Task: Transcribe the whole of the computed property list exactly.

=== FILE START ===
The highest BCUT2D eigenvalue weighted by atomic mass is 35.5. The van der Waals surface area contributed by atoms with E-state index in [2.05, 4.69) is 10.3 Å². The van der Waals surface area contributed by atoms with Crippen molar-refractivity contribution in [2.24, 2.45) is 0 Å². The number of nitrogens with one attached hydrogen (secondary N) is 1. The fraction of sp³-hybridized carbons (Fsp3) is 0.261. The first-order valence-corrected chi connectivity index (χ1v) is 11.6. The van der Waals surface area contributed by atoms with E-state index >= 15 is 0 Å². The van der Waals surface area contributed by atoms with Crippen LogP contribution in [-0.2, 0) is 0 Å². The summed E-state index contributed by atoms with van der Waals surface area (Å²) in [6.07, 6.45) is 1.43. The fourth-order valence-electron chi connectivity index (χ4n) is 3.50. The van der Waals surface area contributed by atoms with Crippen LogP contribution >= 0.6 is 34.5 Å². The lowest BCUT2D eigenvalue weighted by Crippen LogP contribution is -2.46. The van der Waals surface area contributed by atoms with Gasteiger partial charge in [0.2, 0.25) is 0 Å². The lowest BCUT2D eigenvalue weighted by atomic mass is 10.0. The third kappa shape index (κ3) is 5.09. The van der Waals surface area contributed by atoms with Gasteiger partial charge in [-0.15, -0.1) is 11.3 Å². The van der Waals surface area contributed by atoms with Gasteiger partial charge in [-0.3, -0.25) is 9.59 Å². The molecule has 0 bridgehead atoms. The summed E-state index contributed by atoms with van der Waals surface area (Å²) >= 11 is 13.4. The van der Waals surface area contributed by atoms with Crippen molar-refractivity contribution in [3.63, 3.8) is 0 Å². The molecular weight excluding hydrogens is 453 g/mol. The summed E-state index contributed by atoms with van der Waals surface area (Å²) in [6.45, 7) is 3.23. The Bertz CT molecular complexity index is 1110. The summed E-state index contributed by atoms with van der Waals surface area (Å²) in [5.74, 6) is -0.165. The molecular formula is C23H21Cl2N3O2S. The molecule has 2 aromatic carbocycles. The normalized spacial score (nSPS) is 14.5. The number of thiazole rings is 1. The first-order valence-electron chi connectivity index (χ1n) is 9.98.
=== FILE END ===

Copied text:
The highest BCUT2D eigenvalue weighted by atomic mass is 35.5. The van der Waals surface area contributed by atoms with E-state index in [2.05, 4.69) is 10.3 Å². The van der Waals surface area contributed by atoms with Crippen molar-refractivity contribution in [2.24, 2.45) is 0 Å². The number of nitrogens with one attached hydrogen (secondary N) is 1. The fraction of sp³-hybridized carbons (Fsp3) is 0.261. The first-order valence-corrected chi connectivity index (χ1v) is 11.6. The van der Waals surface area contributed by atoms with E-state index >= 15 is 0 Å². The van der Waals surface area contributed by atoms with Crippen LogP contribution in [-0.2, 0) is 0 Å². The summed E-state index contributed by atoms with van der Waals surface area (Å²) in [6.07, 6.45) is 1.43. The fourth-order valence-electron chi connectivity index (χ4n) is 3.50. The van der Waals surface area contributed by atoms with Crippen LogP contribution >= 0.6 is 34.5 Å². The lowest BCUT2D eigenvalue weighted by Crippen LogP contribution is -2.46. The van der Waals surface area contributed by atoms with Gasteiger partial charge in [0.2, 0.25) is 0 Å². The lowest BCUT2D eigenvalue weighted by atomic mass is 10.0. The third kappa shape index (κ3) is 5.09. The van der Waals surface area contributed by atoms with Gasteiger partial charge in [-0.15, -0.1) is 11.3 Å². The van der Waals surface area contributed by atoms with Gasteiger partial charge in [-0.3, -0.25) is 9.59 Å². The molecule has 0 bridgehead atoms. The summed E-state index contributed by atoms with van der Waals surface area (Å²) >= 11 is 13.4. The van der Waals surface area contributed by atoms with Crippen molar-refractivity contribution in [3.63, 3.8) is 0 Å². The molecular weight excluding hydrogens is 453 g/mol. The summed E-state index contributed by atoms with van der Waals surface area (Å²) in [6.45, 7) is 3.23. The Bertz CT molecular complexity index is 1110. The summed E-state index contributed by atoms with van der Waals surface area (Å²) in [5.74, 6) is -0.165. The molecular formula is C23H21Cl2N3O2S. The molecule has 2 aromatic carbocycles. The normalized spacial score (nSPS) is 14.5. The number of thiazole rings is 1. The first-order valence-electron chi connectivity index (χ1n) is 9.98.